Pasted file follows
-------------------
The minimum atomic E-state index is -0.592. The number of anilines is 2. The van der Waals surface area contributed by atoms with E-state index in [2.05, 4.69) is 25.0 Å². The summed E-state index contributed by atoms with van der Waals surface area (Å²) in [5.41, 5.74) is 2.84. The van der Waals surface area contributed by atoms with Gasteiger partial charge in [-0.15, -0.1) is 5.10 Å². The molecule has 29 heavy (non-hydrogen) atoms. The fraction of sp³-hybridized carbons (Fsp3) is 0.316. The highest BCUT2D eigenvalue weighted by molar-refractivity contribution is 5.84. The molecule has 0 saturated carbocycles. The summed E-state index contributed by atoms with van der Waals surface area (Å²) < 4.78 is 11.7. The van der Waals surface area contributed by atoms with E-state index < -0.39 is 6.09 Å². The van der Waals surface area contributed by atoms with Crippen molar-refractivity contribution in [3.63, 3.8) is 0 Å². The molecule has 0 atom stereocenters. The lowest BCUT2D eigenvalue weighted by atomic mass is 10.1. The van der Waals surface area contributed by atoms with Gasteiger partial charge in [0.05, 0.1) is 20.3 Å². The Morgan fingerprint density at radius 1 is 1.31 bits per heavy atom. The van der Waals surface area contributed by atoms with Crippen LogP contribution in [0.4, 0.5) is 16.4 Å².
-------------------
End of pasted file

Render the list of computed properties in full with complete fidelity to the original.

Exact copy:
The minimum atomic E-state index is -0.592. The number of anilines is 2. The van der Waals surface area contributed by atoms with E-state index in [2.05, 4.69) is 25.0 Å². The summed E-state index contributed by atoms with van der Waals surface area (Å²) in [5.41, 5.74) is 2.84. The van der Waals surface area contributed by atoms with Gasteiger partial charge in [-0.15, -0.1) is 5.10 Å². The molecule has 29 heavy (non-hydrogen) atoms. The fraction of sp³-hybridized carbons (Fsp3) is 0.316. The highest BCUT2D eigenvalue weighted by molar-refractivity contribution is 5.84. The molecule has 0 saturated carbocycles. The summed E-state index contributed by atoms with van der Waals surface area (Å²) < 4.78 is 11.7. The van der Waals surface area contributed by atoms with E-state index < -0.39 is 6.09 Å². The van der Waals surface area contributed by atoms with Crippen molar-refractivity contribution in [3.63, 3.8) is 0 Å². The molecule has 0 atom stereocenters. The lowest BCUT2D eigenvalue weighted by atomic mass is 10.1. The van der Waals surface area contributed by atoms with Gasteiger partial charge in [0.05, 0.1) is 20.3 Å². The Morgan fingerprint density at radius 1 is 1.31 bits per heavy atom. The van der Waals surface area contributed by atoms with Crippen LogP contribution in [0.4, 0.5) is 16.4 Å².